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I see this idiom a lot in the code base I work in, which is essentially:

Interface -> Abstract class that defines getters/setters -> Implementations

For example:

interface Foo{
    void doSomethingA();
    void doSomethingB();
}

abstract class AbstractFoo implements Foo{
    protected int x;
    protected String y;
    int getX(){ return x;}
    void setX(int x){ this.x = x;}
    String getY(){ return y;}
    void setY(String y){ this.y = y;}
}
//One or more concrete classes extending AbstractFoo

Is there a name for this? The only benefit I can see is that classes extending AbstractFoo don't need to re-implement their getters and setters.

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Perhaps Inheritance and abstraction by Foo? –  sll Feb 24 '12 at 19:45

2 Answers 2

It's not a design pattern.

The interface is obvious: every class that implements an interface has to implement its methods - no questions asked.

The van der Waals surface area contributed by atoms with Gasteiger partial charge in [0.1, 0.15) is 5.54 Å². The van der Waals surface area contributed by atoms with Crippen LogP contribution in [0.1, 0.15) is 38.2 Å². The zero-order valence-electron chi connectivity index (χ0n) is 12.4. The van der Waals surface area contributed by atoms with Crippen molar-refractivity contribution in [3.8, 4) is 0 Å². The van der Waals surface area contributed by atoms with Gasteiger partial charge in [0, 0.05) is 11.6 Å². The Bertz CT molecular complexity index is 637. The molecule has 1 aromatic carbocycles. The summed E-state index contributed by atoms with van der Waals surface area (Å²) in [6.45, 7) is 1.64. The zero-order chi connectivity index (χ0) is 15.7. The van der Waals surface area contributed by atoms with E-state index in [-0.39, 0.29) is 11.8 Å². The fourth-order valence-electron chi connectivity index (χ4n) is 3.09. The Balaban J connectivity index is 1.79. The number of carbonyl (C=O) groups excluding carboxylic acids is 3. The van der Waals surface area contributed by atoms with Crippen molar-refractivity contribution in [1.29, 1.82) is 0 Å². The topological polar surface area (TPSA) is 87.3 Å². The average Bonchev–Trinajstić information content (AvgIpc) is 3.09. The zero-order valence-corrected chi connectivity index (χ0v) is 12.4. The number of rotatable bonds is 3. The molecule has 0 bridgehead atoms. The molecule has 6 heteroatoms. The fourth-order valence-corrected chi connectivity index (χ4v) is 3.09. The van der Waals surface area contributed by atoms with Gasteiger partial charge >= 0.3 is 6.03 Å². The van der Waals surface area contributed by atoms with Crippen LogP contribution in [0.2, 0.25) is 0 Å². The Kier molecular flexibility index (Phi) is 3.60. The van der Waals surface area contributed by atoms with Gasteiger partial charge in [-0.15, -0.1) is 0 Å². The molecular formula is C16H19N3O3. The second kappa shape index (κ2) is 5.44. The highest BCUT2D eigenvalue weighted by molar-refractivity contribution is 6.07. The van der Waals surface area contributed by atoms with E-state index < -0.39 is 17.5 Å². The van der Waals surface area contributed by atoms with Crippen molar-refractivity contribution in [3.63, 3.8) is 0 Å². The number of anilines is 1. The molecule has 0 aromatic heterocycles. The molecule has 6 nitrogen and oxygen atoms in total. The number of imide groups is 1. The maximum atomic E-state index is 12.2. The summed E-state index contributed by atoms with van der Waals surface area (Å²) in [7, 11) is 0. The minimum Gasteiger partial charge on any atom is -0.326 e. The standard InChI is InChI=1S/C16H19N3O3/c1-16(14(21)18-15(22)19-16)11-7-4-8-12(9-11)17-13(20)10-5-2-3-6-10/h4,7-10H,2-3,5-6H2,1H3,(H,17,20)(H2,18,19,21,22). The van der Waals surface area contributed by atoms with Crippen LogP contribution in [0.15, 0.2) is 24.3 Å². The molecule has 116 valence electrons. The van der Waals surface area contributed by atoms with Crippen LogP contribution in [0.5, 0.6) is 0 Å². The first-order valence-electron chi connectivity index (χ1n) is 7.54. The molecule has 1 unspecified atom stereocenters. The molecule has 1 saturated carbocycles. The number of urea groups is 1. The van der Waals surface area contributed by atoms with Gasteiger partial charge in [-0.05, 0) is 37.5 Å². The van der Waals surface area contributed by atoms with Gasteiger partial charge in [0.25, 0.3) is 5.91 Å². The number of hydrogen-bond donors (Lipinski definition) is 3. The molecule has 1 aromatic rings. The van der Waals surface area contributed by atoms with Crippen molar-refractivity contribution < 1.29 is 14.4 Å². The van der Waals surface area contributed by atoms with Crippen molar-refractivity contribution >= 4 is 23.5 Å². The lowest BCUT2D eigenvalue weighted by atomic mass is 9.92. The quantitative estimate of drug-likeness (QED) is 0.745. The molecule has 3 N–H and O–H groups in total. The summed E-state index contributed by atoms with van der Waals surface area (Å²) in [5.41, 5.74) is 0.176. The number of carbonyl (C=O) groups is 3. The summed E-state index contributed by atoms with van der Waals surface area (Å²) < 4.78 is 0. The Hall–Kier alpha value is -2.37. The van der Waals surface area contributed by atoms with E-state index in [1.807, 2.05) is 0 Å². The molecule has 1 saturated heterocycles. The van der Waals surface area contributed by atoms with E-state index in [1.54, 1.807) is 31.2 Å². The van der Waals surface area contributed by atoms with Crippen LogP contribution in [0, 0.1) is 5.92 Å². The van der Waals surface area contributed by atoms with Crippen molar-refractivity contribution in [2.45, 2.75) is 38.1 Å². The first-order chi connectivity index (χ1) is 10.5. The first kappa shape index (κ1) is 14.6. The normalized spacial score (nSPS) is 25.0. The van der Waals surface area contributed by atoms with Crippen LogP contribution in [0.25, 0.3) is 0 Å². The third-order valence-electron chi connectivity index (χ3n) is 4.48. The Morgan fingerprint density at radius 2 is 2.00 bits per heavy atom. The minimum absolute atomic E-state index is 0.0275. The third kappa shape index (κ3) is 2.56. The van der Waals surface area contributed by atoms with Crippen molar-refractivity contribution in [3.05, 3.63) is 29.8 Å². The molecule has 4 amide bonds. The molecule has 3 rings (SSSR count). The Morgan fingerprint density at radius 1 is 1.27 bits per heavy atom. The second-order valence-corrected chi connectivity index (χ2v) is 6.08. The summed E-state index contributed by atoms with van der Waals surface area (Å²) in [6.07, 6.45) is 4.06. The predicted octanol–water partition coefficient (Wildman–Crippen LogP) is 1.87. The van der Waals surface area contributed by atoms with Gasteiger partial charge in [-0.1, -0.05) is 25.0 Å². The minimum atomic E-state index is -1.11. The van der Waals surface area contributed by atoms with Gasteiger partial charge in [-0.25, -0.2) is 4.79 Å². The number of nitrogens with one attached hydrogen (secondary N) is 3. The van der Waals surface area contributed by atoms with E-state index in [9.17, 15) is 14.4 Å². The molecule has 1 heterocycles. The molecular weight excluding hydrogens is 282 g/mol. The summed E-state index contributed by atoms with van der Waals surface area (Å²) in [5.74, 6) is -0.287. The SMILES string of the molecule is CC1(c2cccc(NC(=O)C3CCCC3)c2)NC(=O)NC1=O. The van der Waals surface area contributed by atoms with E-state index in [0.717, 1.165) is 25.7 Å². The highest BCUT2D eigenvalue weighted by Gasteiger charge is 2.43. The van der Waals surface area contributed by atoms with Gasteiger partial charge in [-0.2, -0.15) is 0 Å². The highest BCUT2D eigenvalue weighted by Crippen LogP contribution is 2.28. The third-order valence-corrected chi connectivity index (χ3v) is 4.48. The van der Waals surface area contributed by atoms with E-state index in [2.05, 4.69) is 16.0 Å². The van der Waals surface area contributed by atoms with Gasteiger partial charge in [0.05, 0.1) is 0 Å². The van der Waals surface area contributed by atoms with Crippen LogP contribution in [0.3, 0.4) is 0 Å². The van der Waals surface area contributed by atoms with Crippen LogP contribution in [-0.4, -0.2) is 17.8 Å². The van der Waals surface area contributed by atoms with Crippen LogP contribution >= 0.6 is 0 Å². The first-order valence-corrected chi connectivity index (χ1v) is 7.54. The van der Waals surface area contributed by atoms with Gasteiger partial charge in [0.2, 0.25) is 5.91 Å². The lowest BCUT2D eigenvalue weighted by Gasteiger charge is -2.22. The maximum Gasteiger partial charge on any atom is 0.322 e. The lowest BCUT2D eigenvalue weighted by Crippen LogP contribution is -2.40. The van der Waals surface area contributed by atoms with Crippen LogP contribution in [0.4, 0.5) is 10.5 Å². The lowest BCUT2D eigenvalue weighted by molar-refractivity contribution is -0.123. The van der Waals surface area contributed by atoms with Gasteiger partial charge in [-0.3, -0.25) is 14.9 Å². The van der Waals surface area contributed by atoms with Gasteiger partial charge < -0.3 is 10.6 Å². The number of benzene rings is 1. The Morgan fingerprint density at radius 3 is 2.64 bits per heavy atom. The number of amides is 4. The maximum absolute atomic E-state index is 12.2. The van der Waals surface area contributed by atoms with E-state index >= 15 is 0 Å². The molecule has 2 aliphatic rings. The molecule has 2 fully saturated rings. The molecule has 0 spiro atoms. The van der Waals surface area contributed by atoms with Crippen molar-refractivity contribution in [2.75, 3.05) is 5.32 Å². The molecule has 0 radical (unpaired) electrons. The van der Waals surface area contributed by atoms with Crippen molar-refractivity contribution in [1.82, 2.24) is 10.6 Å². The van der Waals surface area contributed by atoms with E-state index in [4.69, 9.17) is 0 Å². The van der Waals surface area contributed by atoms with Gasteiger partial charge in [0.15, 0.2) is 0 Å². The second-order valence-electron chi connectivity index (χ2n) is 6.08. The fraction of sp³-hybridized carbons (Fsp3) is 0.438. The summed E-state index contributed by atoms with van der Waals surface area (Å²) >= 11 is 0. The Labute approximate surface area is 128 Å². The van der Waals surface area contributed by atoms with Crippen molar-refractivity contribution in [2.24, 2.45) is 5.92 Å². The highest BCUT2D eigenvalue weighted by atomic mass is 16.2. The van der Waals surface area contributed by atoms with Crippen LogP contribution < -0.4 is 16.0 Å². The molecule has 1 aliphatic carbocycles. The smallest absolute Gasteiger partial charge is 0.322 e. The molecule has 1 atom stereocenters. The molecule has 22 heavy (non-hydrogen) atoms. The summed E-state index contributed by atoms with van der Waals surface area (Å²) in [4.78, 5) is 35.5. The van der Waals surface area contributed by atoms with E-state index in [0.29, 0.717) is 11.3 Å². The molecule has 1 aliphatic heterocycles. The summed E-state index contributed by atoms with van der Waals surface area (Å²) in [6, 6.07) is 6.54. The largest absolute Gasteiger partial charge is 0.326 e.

An abstract class can provide default behavior for every method if it wishes. So yes, it's for the convenience of subclass developers. Remember, the person who writes the abstract class is likely to provide at least one concrete subclass, so the benefits accrue to them.

Getters and setters are not the point. Any good IDE can generate them for you. The feature is more meaningful for complex default behavior.

Look at how Joshua Bloch used this idiom to great success in the java.util package when he designed the Collection API.

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I think it goes by the name "Abstract Implementation". You would not just put getters and setters into the abstract class, but anything that all implementations of the interface would likely have in common. The idea is to make it easier to provide implementations of the interface by taking care of the common stuff in advance. Implementors might still choose to not extend the abstract base class if they want to implement stuff in a completely different way.

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